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Of all the resources you have in your professional services organization,
the effective aggregate management of your billable resources will have the
biggest impact on your profitability. Appropriately, our next step focuses pri-
marily on how you manage this special group of resources.

Manage Your Aggregate Billable Resources
Your billable resources are the revenue generators in your professional ser-
vices organization. When these resources are working for your client, they
are generating positive cash f low into your organization. Your goal in this
area is simple. Have the right number of people engaged in billable assign-
ments at the maximum sustainable level of utilization for the longest period
of time. The more people you have performing billable work for your clients,
the more revenue you generate and, based on absorption of your overhead
expenses, the more profitable you are as an organization.
Benched billable resources, on the other hand, have the opposite impact
on your profitability. Many industries use the term benched or on the bench
to refer to a potentially billable resource (professional staff ) who is not en-
gaged in doing work for a client for which the professional services firm is
billing. Also referred to as downtime, this is a state dreaded by managers and
consulting resources alike. When resources move out of a billable project and
onto the bench, they cease to be revenue generating and become overhead
298 Services Delivery: Taking Care of Business

cost to the company. A short time on the bench can quickly erode a signifi-
cant amount of gross margin. If, for instance, you pay a resource $75/hour,
and when billable they generate a margin of $25/hour, then one hour on the
bench will negate the effect of three hours of billability.
On the plus side, resources on the bench also represent an opportunity for
the company to quickly fill a client™s demand for service. Challenges often
faced by professional services organization are:

• Estimating the end of billable engagements properly to be able to antic-
ipate when people might be coming to the bench
• Determining the appropriate size for the bench resource pool to facili-
tate response to demand from new and existing clients
• Finding optimal strategies for properly funding and maintaining the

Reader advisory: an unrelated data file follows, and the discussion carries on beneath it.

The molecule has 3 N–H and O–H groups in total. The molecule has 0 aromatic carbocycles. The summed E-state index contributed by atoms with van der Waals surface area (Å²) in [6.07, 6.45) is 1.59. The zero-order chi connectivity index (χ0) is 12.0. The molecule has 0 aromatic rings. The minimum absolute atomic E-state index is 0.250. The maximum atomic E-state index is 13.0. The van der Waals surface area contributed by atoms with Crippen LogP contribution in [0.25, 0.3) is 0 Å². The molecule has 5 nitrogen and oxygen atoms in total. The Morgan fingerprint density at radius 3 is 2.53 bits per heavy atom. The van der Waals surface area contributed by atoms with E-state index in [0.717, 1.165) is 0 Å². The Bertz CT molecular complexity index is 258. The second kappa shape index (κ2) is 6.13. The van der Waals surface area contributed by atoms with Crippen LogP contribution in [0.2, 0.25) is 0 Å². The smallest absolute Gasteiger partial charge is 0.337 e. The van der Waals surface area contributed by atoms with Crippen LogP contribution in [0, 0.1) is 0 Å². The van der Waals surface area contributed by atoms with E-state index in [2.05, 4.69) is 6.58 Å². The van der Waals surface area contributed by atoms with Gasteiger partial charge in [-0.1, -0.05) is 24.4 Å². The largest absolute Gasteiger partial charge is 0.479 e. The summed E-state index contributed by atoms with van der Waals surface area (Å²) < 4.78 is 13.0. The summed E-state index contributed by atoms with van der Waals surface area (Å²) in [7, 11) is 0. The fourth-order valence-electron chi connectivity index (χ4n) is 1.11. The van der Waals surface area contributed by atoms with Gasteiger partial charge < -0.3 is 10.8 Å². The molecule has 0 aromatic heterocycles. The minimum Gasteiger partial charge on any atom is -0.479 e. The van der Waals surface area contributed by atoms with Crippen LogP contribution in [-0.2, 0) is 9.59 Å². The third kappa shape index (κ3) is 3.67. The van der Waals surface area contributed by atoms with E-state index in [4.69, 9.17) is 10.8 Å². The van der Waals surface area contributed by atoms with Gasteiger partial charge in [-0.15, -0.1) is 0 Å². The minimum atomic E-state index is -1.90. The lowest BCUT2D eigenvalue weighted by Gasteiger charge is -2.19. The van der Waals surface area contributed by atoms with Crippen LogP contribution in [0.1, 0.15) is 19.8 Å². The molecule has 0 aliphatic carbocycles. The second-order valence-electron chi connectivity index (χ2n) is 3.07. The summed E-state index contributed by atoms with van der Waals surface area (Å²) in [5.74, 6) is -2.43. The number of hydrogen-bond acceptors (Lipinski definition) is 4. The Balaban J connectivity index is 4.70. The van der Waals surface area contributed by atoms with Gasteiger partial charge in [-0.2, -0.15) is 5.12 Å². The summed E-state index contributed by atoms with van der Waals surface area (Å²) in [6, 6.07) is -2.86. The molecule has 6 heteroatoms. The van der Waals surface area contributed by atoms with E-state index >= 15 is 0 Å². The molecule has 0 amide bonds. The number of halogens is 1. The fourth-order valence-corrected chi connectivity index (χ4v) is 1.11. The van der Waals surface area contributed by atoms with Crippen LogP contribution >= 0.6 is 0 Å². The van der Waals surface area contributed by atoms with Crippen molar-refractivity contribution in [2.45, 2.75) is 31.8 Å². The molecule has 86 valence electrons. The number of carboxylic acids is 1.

needed bench strength

To illustrate the challenges of managing the f low of billable resources to
the bench as well as the need for some bench strength, we™ll look at a few
phases of a year in the life of a fictitious professional services organization.
For this example, we focus on an IT software consulting organization resid-
ing within an IT consulting company that generates approximately $50 mil-
lion dollars in revenue per year:

• January: A large project run by 20 of your organization™s billable re-
sources comes to an abrupt and unexpected end and instantly increases
your company™s overhead costs. After carrying these resources on the
bench for three months in hopes of closing another deal, you find par-
tially billable work for two of them and decide to release the other 18
and pay them the appropriate severance based on industry practice.
• May: A prospect who represents potentially the biggest client your
company will ever have for the next decade calls to tell you that they™ve
decided to engage your company. The catch is that you must be up and
running in 45 days. You currently have no one on the bench, and re-
cruiters are telling you that it will take more than six weeks to find, se-
cure, and orient the 50 people you need (the 18 people whom you
released have moved on to other organizations). Four weeks into the
process, the client becomes impatient because they don™t see the prog-
ress they expected. (After all, they feel you are in this business and
should be able to produce the people they need immediately and they
did give you a generous 45 days.) They decide to give you only half the
business and the other half to your competitor.
• September: You start the new program with only 20 of the 25 people
you hired for the program because your new client decided to down-
scale a bit more, and five of your new hires went to the bench. You™ve
Resource Management

also started the project later than planned, so you™ve lost some of the
projected revenue.
• October: Not being able to find billable work for the five extra people
you hired, you release them.
• November: The client where you placed the two partially billable peo-
ple tells you they want to increase to seven full time but gives you only
two weeks to fill all the spots.

All of these activities represent the typical ebb and f low of resources
faced by project-based professional services firms.

What Is the Cost to the Firm?
Cost factors impacting the firm in this example include:

• The cost of the period during which the company carried the people on
the bench from the project that ended in January
• The cost of severance as well as the administrative costs associated
with preparing and executing the release of employees
• The opportunity loss from failing to land the entire assignment with the
new client
• The cost of hiring people for the new client assignment
• The revenue loss due to not being able to start the assignment on time
• The cost of having five newly hired resources land on the bench

Taking just this example and multiplying it by the countless projects being
managed by a professional services organization, you will see the necessity
and huge potential for fine-tuning this process to achieve more profitability
and competitive advantages.

Steps to Take to Fine-Tune Your Organization
There are four basic areas that must be closely monitored to manage aggre-
gate billable resources more effectively:

1. Business pipeline
2. Work backlog
3. Current business portfolio of contracts
4. Bench strength requirements